Prince Of Song

Operatic kids join professionals for Fayetteville production

How do seasoned opera singers bond with pre-teen novices?

They take selfies.


The Little Prince

WHEN — 7:30 p.m. today and 3 p.m. Sunday

WHERE — Stella Boyle Smith Concert Hall at the University of Arkansas

COST — $18-$25

INFO — operafayetteville.o…

"They're all having a great time," says Rachel Cornett, University of Arkansas Children's Choir master. "The adult opera singers interact with the kids and teach them along the way. It's wonderful to see."

Professional opera singers from around the country will join local children for the Opera Fayetteville production of "The Little Prince," an opera composed by Rachel Portman and based on the novel by Antoine de Saint-Exupery. The show will open at 7:30 p.m. today at the Stella Boyle Smith Concert Hall on the University of Arkansas campus.

The opera is conducted by Robert Muller, professor of music at the University of Arkansas and prize-winning composer, and directed by acclaimed opera director Stephanie Havey. An orchestra comprised of local musicians from the Symphony of Northwest Arkansas, the Arkansas Philharmonic and the Fort Smith and Tulsa symphonies will perform alongside the the opera stars.

And of course, with the kids.

About 20 members of the 100-person University of Arkansas Children's Choir are taking part in the production, and for many of these young performers, it is a debut.

"For a lot of these kids, this is the first time they will be on stage," Cornett says. "During rehearsals, they can't wait to see what will happen next. Because it's new for them. It's very refreshing."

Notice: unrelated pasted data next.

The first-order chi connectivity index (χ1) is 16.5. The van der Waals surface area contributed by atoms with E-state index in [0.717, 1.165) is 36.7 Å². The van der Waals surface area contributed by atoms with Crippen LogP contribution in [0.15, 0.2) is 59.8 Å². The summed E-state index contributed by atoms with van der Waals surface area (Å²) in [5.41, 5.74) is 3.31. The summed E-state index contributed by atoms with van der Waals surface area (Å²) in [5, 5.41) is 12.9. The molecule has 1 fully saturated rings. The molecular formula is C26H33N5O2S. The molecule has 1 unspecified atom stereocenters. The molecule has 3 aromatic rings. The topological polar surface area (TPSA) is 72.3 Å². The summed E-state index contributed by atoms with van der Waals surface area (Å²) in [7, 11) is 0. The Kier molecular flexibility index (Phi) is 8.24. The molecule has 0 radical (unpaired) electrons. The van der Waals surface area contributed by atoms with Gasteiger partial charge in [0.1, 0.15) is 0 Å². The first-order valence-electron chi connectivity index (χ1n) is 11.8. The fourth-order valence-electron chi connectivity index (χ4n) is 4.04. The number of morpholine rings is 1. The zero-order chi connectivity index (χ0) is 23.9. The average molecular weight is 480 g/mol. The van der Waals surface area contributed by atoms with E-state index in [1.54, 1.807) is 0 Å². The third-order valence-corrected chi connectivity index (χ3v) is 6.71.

Rehearsals for "The Little Prince" began in November, with staging taking place only two weeks ago, she says. With the short turn-around time, the young performers are learning the ropes quickly, taking cues from their professional counterparts.

"We have a total of 11 days of rehearsals," Cornett said. "We rehearse every day for at least three hours. Usually they will have a dinner break and then come back for three more hours. It is a lot of work, but the kids just eat it up. They can't wait for the next rehearsal."

But for the kids, it's more than simply learning some song and dance.

"At one point, the children have to engage in combat," Cornett says with a chuckle. "The director had to explain to them how to pretend to fight, that it's not actually shoving. And they are learning how to do stage makeup and being fitted and sized for costumes. These kids are learning the entire process along the way."

The children are responsible for a myriad of roles, she said, ranging from to lamplighters to desert stars to birds -- but it's their nature as children that brings out the personality in the roles.

"There is a point wherein the children are acting as birds and are singing about how they are flying," Cornett says. "Stephanie (Havey) had the kids running down the stage in rehearsal, acting like they were flying. She has asked them to play like children and then incorporated the action into what they were already doing. It's a very organic method."

The child actors wills serve as back-up singers in the opera, she says, which focuses on a pilot (Joshua DeVane) who finds himself stranded in the desert with a young boy he calls "the little prince" (Rose Sawvel). The two embark on a journey of friendship and discovery certain to delight young and old alike.

"This has been an amazing experience for the kids," Cornett says. "I think the audience will notice that these are not professional child performers, but it's very real. They're acting like kids playing kids. It makes it adorable."

NAN What's Up on 01/09/2015